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School milk trend: paper to plastic

Students prefer recyclable bottles

Yet another school-day icon may be going the way of the inkwell and slide rule.

Encouraged by a milk industry study that shows children drink more dairy when it comes in round plastic bottles, a growing number of schools are ditching those clumsy paper half-pint cartons you grew up with.

Already more than 1,250 schools have switched to single-serving bottles. While still a tiny fraction of the nation's schools, it's a significant jump from 2000, when there were none, according to the National Dairy Council.

But it's not only increased consumption that has schools asking the paper or plastic question.

"Those square containers are awfully hard for kids," says New Hampshire Agriculture Commissioner Steve Taylor, who has watched the trend spread to some 320 schools in New England. "Teachers say you can spend the whole lunch period just walking around and opening those containers," he said.

Though plastic long has been the favored packaging for soda and other beverages, schools only sought bottled milk after a 2002 Dairy Council study found milk consumption increased 18 percent in schools that tested bottles.

The change to plastic brings schools closer to overall milk packaging trends. In 2001, 82 percent of the nation's milk was packaged in plastic, up from 15 percent in 1971, according to the US Department of Agriculture.

That's good news for the environment. Dairy officials say the waxed paper used in milk cartons is difficult to recycle, but the plastic bottles are among the easiest of substances to recycle.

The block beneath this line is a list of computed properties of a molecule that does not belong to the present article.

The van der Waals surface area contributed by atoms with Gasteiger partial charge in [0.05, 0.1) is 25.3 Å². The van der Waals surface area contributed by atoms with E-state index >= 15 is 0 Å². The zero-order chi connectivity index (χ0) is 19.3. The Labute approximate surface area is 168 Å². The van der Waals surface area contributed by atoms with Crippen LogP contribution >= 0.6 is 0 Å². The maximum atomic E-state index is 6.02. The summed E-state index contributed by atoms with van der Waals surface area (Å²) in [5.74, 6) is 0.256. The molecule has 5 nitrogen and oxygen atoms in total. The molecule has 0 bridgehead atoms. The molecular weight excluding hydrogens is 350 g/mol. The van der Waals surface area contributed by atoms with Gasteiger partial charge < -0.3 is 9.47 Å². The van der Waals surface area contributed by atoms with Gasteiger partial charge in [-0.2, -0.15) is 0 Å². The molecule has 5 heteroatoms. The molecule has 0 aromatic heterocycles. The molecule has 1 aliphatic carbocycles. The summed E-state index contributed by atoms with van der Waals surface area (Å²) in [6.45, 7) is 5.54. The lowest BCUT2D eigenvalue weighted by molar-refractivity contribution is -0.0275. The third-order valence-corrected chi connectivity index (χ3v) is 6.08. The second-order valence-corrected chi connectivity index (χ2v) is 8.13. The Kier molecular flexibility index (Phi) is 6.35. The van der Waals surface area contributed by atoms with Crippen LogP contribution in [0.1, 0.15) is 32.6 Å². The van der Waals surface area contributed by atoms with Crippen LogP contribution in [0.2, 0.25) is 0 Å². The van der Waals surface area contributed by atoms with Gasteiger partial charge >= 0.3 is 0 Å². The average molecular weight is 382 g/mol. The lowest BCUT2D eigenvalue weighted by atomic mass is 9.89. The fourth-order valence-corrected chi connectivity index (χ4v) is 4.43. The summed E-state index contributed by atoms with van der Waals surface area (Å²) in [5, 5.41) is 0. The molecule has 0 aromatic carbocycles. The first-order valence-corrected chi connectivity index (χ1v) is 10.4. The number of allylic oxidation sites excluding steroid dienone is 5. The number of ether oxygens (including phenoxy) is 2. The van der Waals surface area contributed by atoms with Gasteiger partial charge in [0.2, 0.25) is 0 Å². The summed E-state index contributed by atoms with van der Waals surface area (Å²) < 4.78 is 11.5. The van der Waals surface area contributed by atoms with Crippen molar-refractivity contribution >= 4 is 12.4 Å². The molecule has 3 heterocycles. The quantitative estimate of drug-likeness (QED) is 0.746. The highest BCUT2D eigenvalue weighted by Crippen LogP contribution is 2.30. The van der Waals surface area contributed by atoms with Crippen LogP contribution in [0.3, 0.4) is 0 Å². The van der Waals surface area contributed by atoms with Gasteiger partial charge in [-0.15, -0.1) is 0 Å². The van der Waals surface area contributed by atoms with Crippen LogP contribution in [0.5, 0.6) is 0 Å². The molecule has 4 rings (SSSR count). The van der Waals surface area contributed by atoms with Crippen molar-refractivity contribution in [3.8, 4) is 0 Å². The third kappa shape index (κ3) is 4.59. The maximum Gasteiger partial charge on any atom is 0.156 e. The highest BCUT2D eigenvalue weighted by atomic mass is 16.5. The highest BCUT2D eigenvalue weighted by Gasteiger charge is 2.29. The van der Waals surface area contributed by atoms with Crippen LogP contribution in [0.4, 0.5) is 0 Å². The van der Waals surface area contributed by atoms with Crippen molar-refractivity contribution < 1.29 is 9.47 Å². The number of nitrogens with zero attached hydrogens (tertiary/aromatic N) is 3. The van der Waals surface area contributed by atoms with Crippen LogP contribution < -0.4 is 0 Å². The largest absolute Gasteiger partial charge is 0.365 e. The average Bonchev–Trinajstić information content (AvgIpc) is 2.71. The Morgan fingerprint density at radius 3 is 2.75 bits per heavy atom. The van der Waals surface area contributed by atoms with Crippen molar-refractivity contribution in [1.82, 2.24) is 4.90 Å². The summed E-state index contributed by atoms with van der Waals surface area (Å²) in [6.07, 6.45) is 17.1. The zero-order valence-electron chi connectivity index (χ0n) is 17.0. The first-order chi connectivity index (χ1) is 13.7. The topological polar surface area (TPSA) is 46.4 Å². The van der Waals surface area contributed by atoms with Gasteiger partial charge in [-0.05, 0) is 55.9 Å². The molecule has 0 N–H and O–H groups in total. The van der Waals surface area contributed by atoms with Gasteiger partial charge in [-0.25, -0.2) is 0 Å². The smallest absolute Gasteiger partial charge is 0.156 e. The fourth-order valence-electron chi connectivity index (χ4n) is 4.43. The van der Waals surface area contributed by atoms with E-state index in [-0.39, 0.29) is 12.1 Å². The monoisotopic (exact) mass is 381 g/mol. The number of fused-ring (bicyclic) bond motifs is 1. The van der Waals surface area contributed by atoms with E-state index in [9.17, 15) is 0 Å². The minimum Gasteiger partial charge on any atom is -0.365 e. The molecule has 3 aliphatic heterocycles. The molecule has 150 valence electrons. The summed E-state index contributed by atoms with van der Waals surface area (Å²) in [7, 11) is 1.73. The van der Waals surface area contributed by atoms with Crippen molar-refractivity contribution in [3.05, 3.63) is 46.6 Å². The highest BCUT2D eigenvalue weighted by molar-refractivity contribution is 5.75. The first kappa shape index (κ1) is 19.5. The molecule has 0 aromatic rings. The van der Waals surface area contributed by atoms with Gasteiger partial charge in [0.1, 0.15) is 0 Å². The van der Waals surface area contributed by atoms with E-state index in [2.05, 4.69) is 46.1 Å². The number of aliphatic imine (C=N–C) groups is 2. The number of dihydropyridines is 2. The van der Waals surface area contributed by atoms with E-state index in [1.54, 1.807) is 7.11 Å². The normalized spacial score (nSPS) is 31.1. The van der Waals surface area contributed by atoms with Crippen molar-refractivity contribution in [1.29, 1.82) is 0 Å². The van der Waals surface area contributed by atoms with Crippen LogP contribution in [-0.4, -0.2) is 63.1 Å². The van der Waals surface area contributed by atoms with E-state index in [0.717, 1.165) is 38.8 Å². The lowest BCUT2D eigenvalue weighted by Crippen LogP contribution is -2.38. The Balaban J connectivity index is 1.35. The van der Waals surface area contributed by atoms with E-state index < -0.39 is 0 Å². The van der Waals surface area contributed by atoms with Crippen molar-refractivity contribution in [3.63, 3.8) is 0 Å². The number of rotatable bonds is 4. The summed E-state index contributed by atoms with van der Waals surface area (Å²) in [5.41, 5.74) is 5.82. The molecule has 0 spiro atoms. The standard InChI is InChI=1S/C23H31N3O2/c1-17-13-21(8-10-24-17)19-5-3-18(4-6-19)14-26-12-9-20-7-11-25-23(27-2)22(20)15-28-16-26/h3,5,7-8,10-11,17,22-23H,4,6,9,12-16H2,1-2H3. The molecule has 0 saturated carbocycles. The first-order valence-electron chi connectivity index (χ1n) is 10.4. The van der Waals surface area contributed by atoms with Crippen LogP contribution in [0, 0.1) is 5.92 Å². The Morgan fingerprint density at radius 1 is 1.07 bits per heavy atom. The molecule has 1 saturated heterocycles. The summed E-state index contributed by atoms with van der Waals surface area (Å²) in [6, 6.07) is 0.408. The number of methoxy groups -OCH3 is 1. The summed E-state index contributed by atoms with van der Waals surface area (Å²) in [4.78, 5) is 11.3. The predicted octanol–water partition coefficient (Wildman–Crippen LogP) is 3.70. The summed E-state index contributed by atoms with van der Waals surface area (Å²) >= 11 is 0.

While the growing use of bottles in schools can partly be attributed to ease -- educators say plastic caps are easier for children to open, and round bottles fit better in their hands -- marketing savvy deserves at least as much credit.

Several years ago the milk industry decided its somewhat pedestrian boxes weren't visually competitive when sold alongside the relatively attractive bottles of juice and soda that were increasingly common in school cafeterias.

It was a matter of making milk as interesting as other drinks, and giving children the same options they have outside of school, says Grant Prentice, executive vice president of marketing for the Dairy Council.

Many schools even display the bottles in glass-front upright coolers -- just like at the convenience store -- and obesity concerns have prompted schools around the nation to oust soda machines in favor of milk vending machines.

Though bottled milk costs schools more, Prentice says high schools that served it during the study saw lunch program participation rise 5 percent. And by some accounts the study underestimated the growth potential.

The milk industry also likely will benefit. Though Americans have been consuming less milk steadily since the 1970s, dairy officials hope reversing that trend for children will result in a lifetime of drinking more milk.

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